The quest for a Wii U for an accessibility review.

This will be the shortest blog post that I have ever done, partly because this journey has taken place in the vast recess of cyberspace, swallowed up by ports and mapping and the inherent read and return receipts that pop into my email inbox more frequently than snow in Chicago.

The quest happened on a lone Friday night last week as I was wondering what the next generation Nintendo, or the current/next gen had to offer the disabled. Naturally, because I didn’t have anyone to cuddle up with at night and feed me skittles, this is what kept me up, wondering, and wondering.

The pad that would serve as a second screen could be an innovation that would help the visually impaired play. How many games had captions for the deaf? How many adaptive devices existed so that people with mobility impairments could control the cute plumber? The wonderment soon centered onto me. While I definitely didn’t represent the entire disability community, perhaps a detailed, hands on write up, of my experiences with the system would help someone, and so the keyboard quest began.

The email started off to one person on LinkedIn who didn’t even belong in the press department. Since I didn’t have any other leads, I thought I’d try some people on LinkedIn. The focus soon shifted from LinkedIn to my email inbox, where I sent a message into the void, hoping that someone would notice that I got a haircut in the last week, as my picture seems to automatically show up for some reason even though I don’t attach anything or link to any pictures.

With my resume and writing clips links in the signature, my text was off to the races. I chose not to send them my interview, because I felt that would be kind of an overwhelming sea of links all at once, then again, some people would call me a young journalist, and perhaps that was one of my many mistakes, not to send the interview.

At any rate, the email had been sent. Now that the email had been sent, it was time for me to do something productive like doubt myself, but after I sang American Idiot at full blast in the shower.

Days went by, and the doubts grew. No read receipt had been sent. Would they consider my request because I was with small websites? Did my email get lost? How could my email have gotten lost? Do they not like my hair? Is it too long? Should I have attached the resume instead? Are my credentials okay? Is it too little?

Many thoughts of that nature ran racing ramped through my cerebellum, and the wait grew.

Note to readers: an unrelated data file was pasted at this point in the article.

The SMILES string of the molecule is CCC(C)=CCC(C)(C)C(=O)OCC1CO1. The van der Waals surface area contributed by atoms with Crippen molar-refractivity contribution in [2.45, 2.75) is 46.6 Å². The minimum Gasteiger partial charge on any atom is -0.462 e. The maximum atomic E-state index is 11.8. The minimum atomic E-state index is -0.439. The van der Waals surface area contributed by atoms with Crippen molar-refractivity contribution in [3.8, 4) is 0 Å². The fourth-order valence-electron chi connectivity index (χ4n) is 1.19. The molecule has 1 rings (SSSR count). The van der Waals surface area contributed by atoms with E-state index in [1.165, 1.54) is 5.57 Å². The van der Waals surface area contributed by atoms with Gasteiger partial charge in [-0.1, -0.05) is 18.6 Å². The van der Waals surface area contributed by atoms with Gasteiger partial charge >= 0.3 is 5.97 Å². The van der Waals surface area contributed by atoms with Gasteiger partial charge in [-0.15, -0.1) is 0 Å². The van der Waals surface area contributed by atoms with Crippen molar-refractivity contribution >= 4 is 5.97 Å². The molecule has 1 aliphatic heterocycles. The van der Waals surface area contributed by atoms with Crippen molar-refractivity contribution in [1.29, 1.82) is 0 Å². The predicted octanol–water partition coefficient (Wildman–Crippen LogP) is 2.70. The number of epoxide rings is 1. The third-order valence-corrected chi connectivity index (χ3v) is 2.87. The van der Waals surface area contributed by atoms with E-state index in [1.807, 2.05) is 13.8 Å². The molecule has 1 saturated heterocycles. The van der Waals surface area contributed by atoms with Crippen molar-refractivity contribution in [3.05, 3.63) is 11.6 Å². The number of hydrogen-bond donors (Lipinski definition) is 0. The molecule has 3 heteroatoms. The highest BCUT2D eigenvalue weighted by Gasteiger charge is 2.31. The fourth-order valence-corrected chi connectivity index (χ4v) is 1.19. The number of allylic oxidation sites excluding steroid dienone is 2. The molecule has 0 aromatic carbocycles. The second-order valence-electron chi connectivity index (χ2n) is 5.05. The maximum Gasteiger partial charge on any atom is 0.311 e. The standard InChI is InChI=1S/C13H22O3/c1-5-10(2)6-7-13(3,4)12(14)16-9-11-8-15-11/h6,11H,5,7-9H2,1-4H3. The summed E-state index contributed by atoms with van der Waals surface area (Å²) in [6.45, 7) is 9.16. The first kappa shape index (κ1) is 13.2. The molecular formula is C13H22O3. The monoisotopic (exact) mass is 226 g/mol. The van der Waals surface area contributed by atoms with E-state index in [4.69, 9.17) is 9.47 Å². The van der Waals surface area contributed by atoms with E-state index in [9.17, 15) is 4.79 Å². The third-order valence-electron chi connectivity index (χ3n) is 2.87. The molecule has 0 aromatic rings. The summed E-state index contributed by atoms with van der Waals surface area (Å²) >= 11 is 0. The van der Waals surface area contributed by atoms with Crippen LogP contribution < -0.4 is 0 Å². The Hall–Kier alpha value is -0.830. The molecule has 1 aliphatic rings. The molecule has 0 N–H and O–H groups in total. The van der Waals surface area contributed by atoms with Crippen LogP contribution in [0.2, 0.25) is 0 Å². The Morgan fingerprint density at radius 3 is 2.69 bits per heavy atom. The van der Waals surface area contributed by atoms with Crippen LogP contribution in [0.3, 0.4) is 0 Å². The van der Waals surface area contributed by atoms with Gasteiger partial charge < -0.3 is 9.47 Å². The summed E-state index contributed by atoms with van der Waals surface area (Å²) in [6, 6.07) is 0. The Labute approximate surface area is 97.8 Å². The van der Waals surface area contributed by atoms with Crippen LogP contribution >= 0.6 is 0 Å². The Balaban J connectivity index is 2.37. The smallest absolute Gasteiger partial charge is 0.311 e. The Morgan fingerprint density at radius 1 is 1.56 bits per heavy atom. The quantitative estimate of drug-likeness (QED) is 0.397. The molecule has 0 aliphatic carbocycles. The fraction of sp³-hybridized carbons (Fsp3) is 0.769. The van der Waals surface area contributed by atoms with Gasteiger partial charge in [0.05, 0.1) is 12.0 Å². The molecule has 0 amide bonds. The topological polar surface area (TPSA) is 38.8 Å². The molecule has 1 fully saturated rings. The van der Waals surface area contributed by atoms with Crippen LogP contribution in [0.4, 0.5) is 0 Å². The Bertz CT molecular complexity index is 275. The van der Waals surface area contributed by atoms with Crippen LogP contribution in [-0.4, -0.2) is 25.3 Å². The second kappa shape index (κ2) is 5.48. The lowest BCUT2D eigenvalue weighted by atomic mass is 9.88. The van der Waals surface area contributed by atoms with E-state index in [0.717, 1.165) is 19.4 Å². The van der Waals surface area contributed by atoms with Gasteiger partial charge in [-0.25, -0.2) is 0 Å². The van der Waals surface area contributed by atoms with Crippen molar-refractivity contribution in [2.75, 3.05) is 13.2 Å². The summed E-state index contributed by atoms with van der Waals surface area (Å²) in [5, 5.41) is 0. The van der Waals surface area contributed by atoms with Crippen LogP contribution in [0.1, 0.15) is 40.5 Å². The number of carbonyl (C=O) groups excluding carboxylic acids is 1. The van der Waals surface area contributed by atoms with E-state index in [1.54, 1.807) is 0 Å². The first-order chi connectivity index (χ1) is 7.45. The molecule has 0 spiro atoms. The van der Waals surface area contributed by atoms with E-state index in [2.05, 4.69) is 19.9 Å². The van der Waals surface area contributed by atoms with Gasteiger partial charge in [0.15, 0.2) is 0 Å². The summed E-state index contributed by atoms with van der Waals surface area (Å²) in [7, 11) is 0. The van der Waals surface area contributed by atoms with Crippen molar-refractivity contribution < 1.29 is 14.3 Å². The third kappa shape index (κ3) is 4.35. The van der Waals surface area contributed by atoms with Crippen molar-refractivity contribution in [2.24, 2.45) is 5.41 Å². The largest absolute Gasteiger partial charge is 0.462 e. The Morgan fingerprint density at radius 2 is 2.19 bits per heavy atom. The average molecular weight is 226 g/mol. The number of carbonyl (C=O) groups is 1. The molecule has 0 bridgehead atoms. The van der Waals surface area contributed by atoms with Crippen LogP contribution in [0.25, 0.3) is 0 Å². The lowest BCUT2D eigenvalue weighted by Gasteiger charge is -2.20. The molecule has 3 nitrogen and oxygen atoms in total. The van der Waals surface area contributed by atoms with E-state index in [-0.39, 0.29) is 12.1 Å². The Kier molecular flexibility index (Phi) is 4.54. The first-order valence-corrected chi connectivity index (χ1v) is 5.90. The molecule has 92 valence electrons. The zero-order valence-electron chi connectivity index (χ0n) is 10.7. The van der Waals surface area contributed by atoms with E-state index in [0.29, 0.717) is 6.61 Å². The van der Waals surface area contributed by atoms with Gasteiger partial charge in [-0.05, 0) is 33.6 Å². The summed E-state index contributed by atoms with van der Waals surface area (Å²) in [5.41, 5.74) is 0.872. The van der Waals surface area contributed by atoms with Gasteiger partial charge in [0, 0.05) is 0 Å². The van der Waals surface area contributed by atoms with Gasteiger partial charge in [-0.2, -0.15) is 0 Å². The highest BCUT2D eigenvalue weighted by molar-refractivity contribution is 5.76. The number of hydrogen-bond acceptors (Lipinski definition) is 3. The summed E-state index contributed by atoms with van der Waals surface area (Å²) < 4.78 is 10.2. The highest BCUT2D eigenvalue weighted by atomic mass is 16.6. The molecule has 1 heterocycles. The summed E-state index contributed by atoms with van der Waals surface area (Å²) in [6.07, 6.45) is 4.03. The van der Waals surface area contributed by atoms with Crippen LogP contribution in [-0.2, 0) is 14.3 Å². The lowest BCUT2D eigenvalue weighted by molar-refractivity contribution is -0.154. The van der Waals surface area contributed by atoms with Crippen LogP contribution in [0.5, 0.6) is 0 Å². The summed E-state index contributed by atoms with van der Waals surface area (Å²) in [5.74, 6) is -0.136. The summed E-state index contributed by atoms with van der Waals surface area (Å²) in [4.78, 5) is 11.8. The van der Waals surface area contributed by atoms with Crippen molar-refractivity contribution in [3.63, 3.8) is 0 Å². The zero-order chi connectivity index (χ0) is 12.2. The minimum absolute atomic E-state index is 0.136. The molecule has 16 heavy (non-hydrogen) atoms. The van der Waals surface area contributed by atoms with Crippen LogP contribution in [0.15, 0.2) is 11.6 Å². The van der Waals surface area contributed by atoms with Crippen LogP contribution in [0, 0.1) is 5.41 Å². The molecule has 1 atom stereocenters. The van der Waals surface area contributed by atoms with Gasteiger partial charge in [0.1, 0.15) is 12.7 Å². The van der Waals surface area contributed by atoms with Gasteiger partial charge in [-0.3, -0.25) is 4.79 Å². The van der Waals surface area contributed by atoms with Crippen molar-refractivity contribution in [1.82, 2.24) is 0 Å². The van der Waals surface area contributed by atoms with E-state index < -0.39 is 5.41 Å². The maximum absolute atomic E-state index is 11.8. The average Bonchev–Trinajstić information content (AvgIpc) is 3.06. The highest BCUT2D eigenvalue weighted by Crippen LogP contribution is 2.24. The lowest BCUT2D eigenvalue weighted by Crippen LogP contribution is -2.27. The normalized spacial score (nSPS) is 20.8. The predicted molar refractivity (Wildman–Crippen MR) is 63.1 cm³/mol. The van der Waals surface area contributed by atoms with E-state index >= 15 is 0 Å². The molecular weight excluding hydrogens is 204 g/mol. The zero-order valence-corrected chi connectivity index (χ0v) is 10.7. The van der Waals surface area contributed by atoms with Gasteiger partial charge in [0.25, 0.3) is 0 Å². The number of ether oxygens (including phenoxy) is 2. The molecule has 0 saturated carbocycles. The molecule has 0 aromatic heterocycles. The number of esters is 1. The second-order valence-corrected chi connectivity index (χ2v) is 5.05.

While I was on a date with a dashing black dude who loved to watch butterflies, my email binged on my cell. I whipped it out like it was a pistol and listened to the reply. They had read my message. I squealed, causing people to glance over at me in wonderment. There was also a message that said that they would definitely pass it onto the right guy for me!

“Yay! I might be getting a Nintendo Wii U to review!” I announced to my gorgeous date and the confusion of a few nearby diners.

Over the next few days, I received read receipt after read receipt. About 30 in all, over the course of three days. I assumed they were passing around my email to their entire team, since I didn’t have a way to tell who forwarded my messages where. After a few days of read receipts, one woman, I forgot her name, replied back to me saying they didn’t have any more units to give to press, but I could have a unit on loan until I’m finished with it.

While that was a very kind gesture, I was going to review upcoming games as well so i’d want to keep it because I’d have to request one every new game, and getting it to the post office to ship back would be almost impossible for me, since I’m a little guy and can barely lift the PS4 box with everything in it. I said no thank you and asked to still keep me in the loop if any become available. She assured me she would.

I am also on the hunt to acquire a TV that can handle all of this new technology. Mine, an old tube model, just won’t stick it with the epic HDMI cord, as you can see in the picture below.

Image of a small TV with AV cables plugged in on the front

I wasn’t sure about how to go about asking for a TV, since I have never reviewed a TV before, and worried that would be my hindrance, my lack of experience. I wanted to kill two birds in one swoop. It would give me another device to write about, and it would work on these new gaming devices at the same time.

First, I tried Samsung, since they are making smart TV’s that are for the blind now. I’d need to talk with their technician because I’ve never reviewed a TV before. I wonder what that process is like. It will be interesting to see how that goes. I’m not sure who to try at Sony, and my PlayStation contact doesn’t know. I’ve tried a few others, but they have not gotten back to me yet.

I’m hesitant to bug Sony, because I don’t know who to ask, so I’d be blindly contacting people in the company, desperately trying to get somewhere.

I’ve also asked for some gaming headsets as well for the PS4. Logitech don’t have any available left, and the rest haven’t replied yet, so I will definitely wait in eagerness.

I wish there was a main site for journalists where I can get these PR contacts a bit easier, but hey, I can dream!

I’m also thinking about applying to AbleGamers, or even IGN, or GameSpot. It’s always worth a shot! I do not have anything to lose!

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Robert W Kingett

Robert Kingett is a gay blind journalist, and author, with many publications in magazines, anthologies, and blogs. He has judged many writing contests and has won many awards for his writings and advocacy.

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